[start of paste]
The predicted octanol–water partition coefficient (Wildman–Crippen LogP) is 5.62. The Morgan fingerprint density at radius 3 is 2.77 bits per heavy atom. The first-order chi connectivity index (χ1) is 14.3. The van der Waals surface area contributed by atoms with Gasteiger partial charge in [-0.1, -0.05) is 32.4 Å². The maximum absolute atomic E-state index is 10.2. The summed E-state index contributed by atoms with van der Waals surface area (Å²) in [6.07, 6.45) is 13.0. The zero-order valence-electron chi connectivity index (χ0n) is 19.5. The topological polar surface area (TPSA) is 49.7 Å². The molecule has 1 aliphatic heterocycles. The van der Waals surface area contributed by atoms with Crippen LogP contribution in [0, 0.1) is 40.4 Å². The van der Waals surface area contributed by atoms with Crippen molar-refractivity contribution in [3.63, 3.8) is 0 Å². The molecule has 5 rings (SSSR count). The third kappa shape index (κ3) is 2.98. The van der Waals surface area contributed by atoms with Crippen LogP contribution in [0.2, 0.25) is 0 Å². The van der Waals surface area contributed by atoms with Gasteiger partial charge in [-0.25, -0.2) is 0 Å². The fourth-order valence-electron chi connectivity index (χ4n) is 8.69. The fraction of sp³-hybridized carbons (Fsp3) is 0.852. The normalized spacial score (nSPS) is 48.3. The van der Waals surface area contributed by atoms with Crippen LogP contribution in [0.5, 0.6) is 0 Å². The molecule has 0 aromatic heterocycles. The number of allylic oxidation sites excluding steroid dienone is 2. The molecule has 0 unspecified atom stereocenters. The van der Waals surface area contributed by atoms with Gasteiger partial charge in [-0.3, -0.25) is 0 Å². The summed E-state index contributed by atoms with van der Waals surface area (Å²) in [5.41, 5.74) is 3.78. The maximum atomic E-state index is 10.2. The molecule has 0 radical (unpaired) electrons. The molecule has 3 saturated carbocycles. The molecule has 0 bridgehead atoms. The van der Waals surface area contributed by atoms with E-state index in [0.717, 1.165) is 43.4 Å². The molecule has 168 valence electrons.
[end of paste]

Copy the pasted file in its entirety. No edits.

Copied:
The predicted octanol–water partition coefficient (Wildman–Crippen LogP) is 5.62. The Morgan fingerprint density at radius 3 is 2.77 bits per heavy atom. The first-order chi connectivity index (χ1) is 14.3. The van der Waals surface area contributed by atoms with Gasteiger partial charge in [-0.1, -0.05) is 32.4 Å². The maximum absolute atomic E-state index is 10.2. The summed E-state index contributed by atoms with van der Waals surface area (Å²) in [6.07, 6.45) is 13.0. The zero-order valence-electron chi connectivity index (χ0n) is 19.5. The topological polar surface area (TPSA) is 49.7 Å². The molecule has 1 aliphatic heterocycles. The van der Waals surface area contributed by atoms with Crippen LogP contribution in [0, 0.1) is 40.4 Å². The van der Waals surface area contributed by atoms with Crippen molar-refractivity contribution in [3.63, 3.8) is 0 Å². The molecule has 5 rings (SSSR count). The third kappa shape index (κ3) is 2.98. The van der Waals surface area contributed by atoms with Crippen LogP contribution in [0.2, 0.25) is 0 Å². The van der Waals surface area contributed by atoms with Gasteiger partial charge in [-0.25, -0.2) is 0 Å². The fourth-order valence-electron chi connectivity index (χ4n) is 8.69. The fraction of sp³-hybridized carbons (Fsp3) is 0.852. The normalized spacial score (nSPS) is 48.3. The van der Waals surface area contributed by atoms with Crippen LogP contribution in [0.5, 0.6) is 0 Å². The molecule has 0 aromatic heterocycles. The number of allylic oxidation sites excluding steroid dienone is 2. The molecule has 0 unspecified atom stereocenters. The van der Waals surface area contributed by atoms with Gasteiger partial charge in [-0.3, -0.25) is 0 Å². The summed E-state index contributed by atoms with van der Waals surface area (Å²) in [5.41, 5.74) is 3.78. The maximum atomic E-state index is 10.2. The molecule has 0 radical (unpaired) electrons. The molecule has 3 saturated carbocycles. The molecule has 0 bridgehead atoms. The van der Waals surface area contributed by atoms with E-state index in [0.717, 1.165) is 43.4 Å². The molecule has 168 valence electrons.